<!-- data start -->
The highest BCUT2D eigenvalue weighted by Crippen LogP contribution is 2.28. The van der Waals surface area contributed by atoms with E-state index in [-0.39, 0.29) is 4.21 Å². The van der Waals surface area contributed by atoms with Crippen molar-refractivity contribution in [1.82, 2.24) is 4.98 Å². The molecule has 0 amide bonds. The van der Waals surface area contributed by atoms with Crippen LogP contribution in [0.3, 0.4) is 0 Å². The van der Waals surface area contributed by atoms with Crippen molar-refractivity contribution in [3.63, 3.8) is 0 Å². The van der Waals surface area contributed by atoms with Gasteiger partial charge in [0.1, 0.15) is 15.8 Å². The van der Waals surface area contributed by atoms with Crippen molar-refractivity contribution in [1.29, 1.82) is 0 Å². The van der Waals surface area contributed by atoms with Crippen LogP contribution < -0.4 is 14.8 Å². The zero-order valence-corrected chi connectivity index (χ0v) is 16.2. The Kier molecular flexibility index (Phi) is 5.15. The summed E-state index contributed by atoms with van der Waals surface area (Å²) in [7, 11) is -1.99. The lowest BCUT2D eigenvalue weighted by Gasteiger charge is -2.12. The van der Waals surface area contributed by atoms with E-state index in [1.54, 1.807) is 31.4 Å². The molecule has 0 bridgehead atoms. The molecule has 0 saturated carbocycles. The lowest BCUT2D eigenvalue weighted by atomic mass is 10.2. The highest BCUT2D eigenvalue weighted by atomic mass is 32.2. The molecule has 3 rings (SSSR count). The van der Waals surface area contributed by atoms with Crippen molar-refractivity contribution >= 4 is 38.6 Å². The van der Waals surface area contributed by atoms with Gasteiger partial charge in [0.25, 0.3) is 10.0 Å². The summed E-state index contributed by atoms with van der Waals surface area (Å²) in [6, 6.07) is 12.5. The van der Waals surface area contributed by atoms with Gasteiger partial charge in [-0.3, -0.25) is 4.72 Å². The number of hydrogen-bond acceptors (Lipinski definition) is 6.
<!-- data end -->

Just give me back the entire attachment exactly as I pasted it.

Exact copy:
The highest BCUT2D eigenvalue weighted by Crippen LogP contribution is 2.28. The van der Waals surface area contributed by atoms with E-state index in [-0.39, 0.29) is 4.21 Å². The van der Waals surface area contributed by atoms with Crippen molar-refractivity contribution in [1.82, 2.24) is 4.98 Å². The molecule has 0 amide bonds. The van der Waals surface area contributed by atoms with Crippen LogP contribution in [0.3, 0.4) is 0 Å². The van der Waals surface area contributed by atoms with Crippen molar-refractivity contribution in [3.63, 3.8) is 0 Å². The van der Waals surface area contributed by atoms with Gasteiger partial charge in [0.1, 0.15) is 15.8 Å². The van der Waals surface area contributed by atoms with Crippen molar-refractivity contribution in [1.29, 1.82) is 0 Å². The van der Waals surface area contributed by atoms with Crippen LogP contribution < -0.4 is 14.8 Å². The zero-order valence-corrected chi connectivity index (χ0v) is 16.2. The Kier molecular flexibility index (Phi) is 5.15. The summed E-state index contributed by atoms with van der Waals surface area (Å²) in [7, 11) is -1.99. The lowest BCUT2D eigenvalue weighted by Gasteiger charge is -2.12. The van der Waals surface area contributed by atoms with E-state index in [1.54, 1.807) is 31.4 Å². The molecule has 0 bridgehead atoms. The molecule has 0 saturated carbocycles. The lowest BCUT2D eigenvalue weighted by atomic mass is 10.2. The highest BCUT2D eigenvalue weighted by atomic mass is 32.2. The molecule has 3 rings (SSSR count). The van der Waals surface area contributed by atoms with Crippen molar-refractivity contribution >= 4 is 38.6 Å². The van der Waals surface area contributed by atoms with Gasteiger partial charge in [0.25, 0.3) is 10.0 Å². The summed E-state index contributed by atoms with van der Waals surface area (Å²) in [6, 6.07) is 12.5. The van der Waals surface area contributed by atoms with Gasteiger partial charge in [-0.3, -0.25) is 4.72 Å². The number of hydrogen-bond acceptors (Lipinski definition) is 6.